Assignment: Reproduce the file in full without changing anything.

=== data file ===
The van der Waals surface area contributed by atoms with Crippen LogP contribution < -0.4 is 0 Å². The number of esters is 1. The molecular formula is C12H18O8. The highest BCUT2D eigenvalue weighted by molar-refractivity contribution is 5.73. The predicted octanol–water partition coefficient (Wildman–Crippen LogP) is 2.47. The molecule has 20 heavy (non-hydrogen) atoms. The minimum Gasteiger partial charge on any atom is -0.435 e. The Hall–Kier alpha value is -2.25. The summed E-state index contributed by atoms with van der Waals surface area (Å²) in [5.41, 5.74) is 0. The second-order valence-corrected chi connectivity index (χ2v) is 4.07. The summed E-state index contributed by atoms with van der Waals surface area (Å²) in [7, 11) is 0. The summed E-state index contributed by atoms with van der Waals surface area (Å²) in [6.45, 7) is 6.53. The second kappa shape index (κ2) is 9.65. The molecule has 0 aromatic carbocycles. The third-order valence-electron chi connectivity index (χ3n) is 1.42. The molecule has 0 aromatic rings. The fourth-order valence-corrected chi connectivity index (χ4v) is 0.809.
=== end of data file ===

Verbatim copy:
The van der Waals surface area contributed by atoms with Crippen LogP contribution < -0.4 is 0 Å². The number of esters is 1. The molecular formula is C12H18O8. The highest BCUT2D eigenvalue weighted by molar-refractivity contribution is 5.73. The predicted octanol–water partition coefficient (Wildman–Crippen LogP) is 2.47. The molecule has 20 heavy (non-hydrogen) atoms. The minimum Gasteiger partial charge on any atom is -0.435 e. The Hall–Kier alpha value is -2.25. The summed E-state index contributed by atoms with van der Waals surface area (Å²) in [5.41, 5.74) is 0. The second-order valence-corrected chi connectivity index (χ2v) is 4.07. The summed E-state index contributed by atoms with van der Waals surface area (Å²) in [7, 11) is 0. The summed E-state index contributed by atoms with van der Waals surface area (Å²) in [6.45, 7) is 6.53. The second kappa shape index (κ2) is 9.65. The molecule has 0 aromatic carbocycles. The third-order valence-electron chi connectivity index (χ3n) is 1.42. The molecule has 0 aromatic rings. The fourth-order valence-corrected chi connectivity index (χ4v) is 0.809.